Also, we’ve been able to acquire information since well before Facebook. Since before Zuckerberg was born, actually. Ever buy an electric razor or other small appliance that came with a warranty card? Of course you did. Are you aware that the data you provided about your hobbies, interests, and income have absolutely zero to do with a warranty? For years, you sent these cards to the Denver address of a division of R.L. Polk called National Demographics and Lifestyles (NDL). The nice folks at NDL would then sell this information to marketers like me so I could append my database to enable me to locate the aforementioned lefty cat lovers in Ames. Remember those nice folks at R.L. Polk? Guess what we used to buy from them? Your driver’s license information. So, when we were marketing weight loss surgery, all we needed was your height and weight. Run a simple algorithm, and PRESTO, we know if you’re morbidly obese. Does Facebook take this to another level? Absolutely. But for Congress to pretend that we couldn’t already get to plenty of information is incredibly naïve. I’m quite certain many of them used this information to get elected. If you’re interested in a brief history of the rise of these lifestyle databases, check out this article.

Facebook – like most other social media – is a for-profit enterprise. Anyone who thinks otherwise is foolhardy. Don’t want your information used? Don’t put it out there. But to try and convince the American people that Cambridge Analytica somehow bought a magic database only shows ignorance.

With all of this said, I do think this week’s testimony and surrounding uproar will bring some much-needed cleanup to the social media industry. Already Facebook and Instagram are locking down third-party developers via the API from being able to access information without your permission. Expect this trend to continue. And, expect the social media networks to make a greater effort to enable you to more transparently see which apps may be using your data. This is a good thing.

-Sean-

P.S. I also enjoyed the uproar over Mr. Zuckerberg’s untailored, ill-fitting suit. This is a guy whose trademark has been t-shirts and hoodies. He only put on the suit to appease a generation that’s lost touch with the current world of technology.

Lifeblood

referrals

Referrals are the headwaters of lifeblood for an agency – new business. We greatly appreciate our solid clients, but to survive and thrive, an agency needs new clients. Agency network Second Wind tells us that most agencies average 15% per year in lost billings due to client turnover.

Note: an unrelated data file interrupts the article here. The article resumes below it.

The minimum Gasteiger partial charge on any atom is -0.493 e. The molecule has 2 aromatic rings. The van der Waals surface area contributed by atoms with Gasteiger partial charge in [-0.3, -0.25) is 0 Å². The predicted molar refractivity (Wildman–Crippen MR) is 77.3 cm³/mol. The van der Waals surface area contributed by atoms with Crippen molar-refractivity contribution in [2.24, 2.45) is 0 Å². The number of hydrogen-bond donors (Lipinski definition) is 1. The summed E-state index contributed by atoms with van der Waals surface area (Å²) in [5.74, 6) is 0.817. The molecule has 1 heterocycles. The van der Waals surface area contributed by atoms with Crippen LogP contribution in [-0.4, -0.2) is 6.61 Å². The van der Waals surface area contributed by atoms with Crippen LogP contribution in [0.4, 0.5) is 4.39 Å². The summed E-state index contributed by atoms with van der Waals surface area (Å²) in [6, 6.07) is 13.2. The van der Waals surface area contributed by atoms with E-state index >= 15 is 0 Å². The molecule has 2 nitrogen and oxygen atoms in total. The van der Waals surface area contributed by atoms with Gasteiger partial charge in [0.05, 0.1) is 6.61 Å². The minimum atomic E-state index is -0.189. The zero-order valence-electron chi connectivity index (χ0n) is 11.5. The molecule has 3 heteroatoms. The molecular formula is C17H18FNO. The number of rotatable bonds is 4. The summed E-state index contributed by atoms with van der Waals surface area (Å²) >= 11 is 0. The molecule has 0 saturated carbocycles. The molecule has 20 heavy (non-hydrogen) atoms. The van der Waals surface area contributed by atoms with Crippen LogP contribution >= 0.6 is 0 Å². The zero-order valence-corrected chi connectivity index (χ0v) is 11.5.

What this means for us is a continual need to find new clients. And, what’s the best way? Agency development consultant John Heenan recently completed a survey of marketer preferences. In it he found that 51% of marketers prefer to learn about a new agency by way of a referral from a friend, colleague, or peer. The numbers for other methods of contact fall off dramatically.

Another interesting discovery from Heenan’s research is that you are being flooded by agency news business contacts. In this survey, 56% of marketers report receiving 3-10 new business inquiries per week from agencies. And, this was a tremendous reminder of how much we appreciate our loyal clients. Despite being bombarded by agencies promising you the moon, you choose to work with us. Our sincerest thanks for your loyalty!

This is where you come in – we both need and appreciate your help. If you feel you’re getting great work and solid results from PWB, why not tell a friend? We’re not looking only for people who are actively seeking an agency, we love to build solid relationships that grow and evolve. Know a peer at another company who might need our services? Please help us connect. Whether they’re in a marketing role or not (while marketing is best, leaders in other functions are also generally solid), this really helps us cut through the onslaught of agency inquiries.